BMAP Great Bank Fun Run: Around the Corner

BMAP Great Bank Fun Run was GREAT!

As the rain clouds rolled in last week, there were serious doubts whether any of the scheduled races on Sunday would push through. I went to Nuvali on Saturday for a scheduled bike ride and got drenched within the first five minutes of my ride. (I did, however, keep going for two hours before packing up and leaving for a taping.) Saturday afternoon I received news that the Kelloggs and WFF races were postponed. However, the BMAP Great Bank Fun Run was pushing through — I’d even been recruited to lead the warm-up.

Early Sunday morning I woke up at 2:30am to the sound of torrential rain. I fell asleep again, intending to wake up at 3:30 so I could be at Filinvest, Alabang by 5am.

I woke up at 4:30am (!!!), rolled out of bed and into my running clothes, and rushed out of the house. Thankfully, BMAP and Without Limits had decided to postpone the gun start for 10K to 6:30am to allow the weather to clear. I made it to the venue by 5am. I normally don’t warm up (I know, it’s bad!) but I really felt the need for it that morning as I led the runners in the warm-up; while it was no longer raining, the damp air allowed the cold to seep through my thin running gear right into my bones. BRRRRR!

The start was prompt, and soon enough the 10K runners were leading the first assault on the rolling terrain. We needed to do two loops of a 5K course to complete the distance. I had forgotten to charge my Garmin and hadn’t even brought my regular Timex watch, so I ran the race purely on feel (I feel cold, let’s take it easy, I feel good, let’s overtake this runner, I feel great, let’s run this motha…).

BMAP Great Bank Fun Run: Around the Corner

trying to shave seconds off by running the tangents

Not only were there hills in the mix, but the curves on the course could add time spent running if you didn’t know how to run them right. I’ve mentioned running tangents before; the shortest distance between two points is a straight line, and each race course is measured on the shortest possible route. If you follow each road curve exactly, you take a few more additional steps compared to cutting close to the curve on a turn and making a beeline directly to the next curve. This meant crossing the road diagonally in some parts as a right curve would be followed by a left curve. That would have been trouble if there were cars on the road, but since the course was closed to most vehicles it was safe to run the tangents.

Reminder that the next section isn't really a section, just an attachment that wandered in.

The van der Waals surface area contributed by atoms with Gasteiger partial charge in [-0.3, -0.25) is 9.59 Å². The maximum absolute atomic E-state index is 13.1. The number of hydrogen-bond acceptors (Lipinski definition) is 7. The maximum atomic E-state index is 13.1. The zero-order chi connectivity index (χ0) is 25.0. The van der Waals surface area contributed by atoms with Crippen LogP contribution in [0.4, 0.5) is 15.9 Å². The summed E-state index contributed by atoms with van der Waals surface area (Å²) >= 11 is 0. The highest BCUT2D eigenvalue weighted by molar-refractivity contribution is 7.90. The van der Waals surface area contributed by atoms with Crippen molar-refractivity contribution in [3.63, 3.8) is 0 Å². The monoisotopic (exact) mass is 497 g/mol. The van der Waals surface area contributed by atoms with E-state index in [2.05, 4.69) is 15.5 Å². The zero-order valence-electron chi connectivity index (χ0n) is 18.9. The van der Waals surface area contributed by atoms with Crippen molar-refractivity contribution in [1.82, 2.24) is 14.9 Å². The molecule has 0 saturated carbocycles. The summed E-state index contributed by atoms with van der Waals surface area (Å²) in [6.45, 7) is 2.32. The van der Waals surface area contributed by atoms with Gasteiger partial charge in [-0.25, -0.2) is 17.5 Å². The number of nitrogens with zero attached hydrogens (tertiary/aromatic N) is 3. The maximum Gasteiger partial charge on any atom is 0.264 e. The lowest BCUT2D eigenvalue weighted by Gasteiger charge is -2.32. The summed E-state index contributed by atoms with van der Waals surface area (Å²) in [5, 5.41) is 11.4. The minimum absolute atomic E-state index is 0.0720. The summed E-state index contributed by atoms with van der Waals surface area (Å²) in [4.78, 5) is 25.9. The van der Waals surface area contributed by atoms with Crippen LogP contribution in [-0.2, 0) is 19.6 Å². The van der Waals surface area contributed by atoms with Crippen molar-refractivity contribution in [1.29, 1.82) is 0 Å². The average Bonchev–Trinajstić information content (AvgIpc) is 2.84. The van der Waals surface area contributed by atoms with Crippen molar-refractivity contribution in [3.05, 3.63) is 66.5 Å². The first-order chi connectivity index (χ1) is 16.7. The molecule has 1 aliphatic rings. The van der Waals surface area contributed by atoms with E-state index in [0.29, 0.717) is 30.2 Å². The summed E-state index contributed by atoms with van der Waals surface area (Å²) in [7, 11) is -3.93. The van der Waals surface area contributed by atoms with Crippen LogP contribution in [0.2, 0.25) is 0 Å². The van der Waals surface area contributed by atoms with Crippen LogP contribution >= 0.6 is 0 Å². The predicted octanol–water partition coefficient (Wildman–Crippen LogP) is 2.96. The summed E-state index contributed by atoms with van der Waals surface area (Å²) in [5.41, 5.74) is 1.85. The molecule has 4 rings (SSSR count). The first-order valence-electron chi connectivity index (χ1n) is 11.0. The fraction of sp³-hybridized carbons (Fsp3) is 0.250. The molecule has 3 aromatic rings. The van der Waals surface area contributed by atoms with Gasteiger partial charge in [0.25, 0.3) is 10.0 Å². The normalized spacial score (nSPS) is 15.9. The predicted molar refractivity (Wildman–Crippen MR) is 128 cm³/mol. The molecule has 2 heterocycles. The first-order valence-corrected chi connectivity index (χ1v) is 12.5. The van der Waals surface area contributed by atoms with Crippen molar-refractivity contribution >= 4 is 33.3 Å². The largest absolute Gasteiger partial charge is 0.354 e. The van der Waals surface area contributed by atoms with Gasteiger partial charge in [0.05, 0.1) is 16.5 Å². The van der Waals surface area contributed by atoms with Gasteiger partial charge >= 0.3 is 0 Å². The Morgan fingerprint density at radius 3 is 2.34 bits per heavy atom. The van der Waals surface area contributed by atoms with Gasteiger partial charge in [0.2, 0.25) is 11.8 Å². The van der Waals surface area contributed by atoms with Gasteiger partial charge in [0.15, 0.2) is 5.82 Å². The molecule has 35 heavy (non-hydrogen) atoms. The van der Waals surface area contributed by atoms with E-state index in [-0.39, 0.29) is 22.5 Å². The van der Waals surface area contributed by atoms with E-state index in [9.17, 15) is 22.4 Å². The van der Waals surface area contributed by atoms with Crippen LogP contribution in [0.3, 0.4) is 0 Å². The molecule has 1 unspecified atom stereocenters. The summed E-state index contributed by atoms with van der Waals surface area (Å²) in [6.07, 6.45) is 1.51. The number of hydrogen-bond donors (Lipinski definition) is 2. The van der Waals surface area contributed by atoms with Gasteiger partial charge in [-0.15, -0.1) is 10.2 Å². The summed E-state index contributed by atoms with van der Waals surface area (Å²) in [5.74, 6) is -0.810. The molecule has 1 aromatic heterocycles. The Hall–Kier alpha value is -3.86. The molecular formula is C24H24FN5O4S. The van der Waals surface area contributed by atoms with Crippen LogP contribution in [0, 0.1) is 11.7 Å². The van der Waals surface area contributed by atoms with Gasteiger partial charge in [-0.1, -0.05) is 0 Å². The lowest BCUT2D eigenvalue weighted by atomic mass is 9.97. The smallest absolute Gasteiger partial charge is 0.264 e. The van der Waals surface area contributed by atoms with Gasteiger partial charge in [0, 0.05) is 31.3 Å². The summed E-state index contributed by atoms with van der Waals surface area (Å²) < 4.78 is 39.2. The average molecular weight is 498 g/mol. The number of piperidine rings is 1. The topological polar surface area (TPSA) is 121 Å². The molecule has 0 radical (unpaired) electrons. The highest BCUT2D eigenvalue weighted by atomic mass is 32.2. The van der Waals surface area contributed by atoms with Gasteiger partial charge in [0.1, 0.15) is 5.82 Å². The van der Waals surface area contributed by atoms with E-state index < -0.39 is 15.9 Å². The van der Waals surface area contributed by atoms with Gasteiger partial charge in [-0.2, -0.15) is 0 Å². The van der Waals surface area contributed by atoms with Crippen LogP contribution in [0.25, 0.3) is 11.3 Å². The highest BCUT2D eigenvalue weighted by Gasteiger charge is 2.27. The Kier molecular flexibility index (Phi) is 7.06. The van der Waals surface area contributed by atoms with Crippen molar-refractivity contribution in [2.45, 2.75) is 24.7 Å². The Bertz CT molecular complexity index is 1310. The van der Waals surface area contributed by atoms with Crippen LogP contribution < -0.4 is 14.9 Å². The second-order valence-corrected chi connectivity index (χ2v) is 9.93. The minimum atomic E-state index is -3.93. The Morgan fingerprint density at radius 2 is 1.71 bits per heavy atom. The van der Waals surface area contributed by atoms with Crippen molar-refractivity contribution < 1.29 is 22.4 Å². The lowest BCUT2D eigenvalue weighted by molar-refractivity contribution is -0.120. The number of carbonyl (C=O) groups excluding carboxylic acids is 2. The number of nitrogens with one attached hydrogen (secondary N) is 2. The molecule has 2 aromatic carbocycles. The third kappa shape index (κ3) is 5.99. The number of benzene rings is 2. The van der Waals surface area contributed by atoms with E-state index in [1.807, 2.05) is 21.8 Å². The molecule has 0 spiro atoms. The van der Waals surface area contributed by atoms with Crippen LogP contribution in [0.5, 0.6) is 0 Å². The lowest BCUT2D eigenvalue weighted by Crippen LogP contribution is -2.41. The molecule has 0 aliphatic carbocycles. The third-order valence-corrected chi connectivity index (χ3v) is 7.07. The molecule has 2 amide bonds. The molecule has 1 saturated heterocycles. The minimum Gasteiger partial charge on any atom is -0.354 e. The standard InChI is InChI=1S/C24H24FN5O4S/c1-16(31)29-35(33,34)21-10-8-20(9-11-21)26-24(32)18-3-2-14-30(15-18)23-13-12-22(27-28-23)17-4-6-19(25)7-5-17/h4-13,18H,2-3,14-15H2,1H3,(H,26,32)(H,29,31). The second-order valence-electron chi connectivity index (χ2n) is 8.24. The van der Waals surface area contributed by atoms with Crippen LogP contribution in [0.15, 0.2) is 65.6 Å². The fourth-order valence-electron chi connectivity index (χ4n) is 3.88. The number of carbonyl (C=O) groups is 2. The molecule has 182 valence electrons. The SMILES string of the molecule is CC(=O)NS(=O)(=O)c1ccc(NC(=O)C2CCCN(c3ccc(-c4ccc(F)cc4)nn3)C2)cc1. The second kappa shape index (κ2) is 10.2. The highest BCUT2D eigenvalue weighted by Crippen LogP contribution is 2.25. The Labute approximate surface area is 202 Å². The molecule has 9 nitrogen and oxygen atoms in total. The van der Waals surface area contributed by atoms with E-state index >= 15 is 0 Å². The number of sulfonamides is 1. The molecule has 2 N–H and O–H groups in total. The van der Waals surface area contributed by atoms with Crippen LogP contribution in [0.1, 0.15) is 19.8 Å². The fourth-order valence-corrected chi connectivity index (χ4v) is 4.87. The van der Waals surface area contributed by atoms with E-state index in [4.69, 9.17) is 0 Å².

This strategy helped me overtake quite a few runners who were at my pace but were following the road curves too much. By the time we were on our second lap, I had put some distance between myself and other female runners. I was unexpectedly in second place!

It was here when the uphills became tougher as I started to fatigue. I relied on a few techniques I’d picked up from Pose (pick up my feet instead of pushing off) and Chi Running (short and upward arm swings on an uphill for additional momentum) and ran the hills strong. It also helped that coaches Ani and Dan had made us do hill repeats at the last Next Step Tri Camp I attended early in the month, conditioning my legs.

To cross that finish line and see the race clock ticking just past 49 minutes made me ecstatic. This was my first sub-50 minute 10K in more than a year. I was truly happy to be back in the game.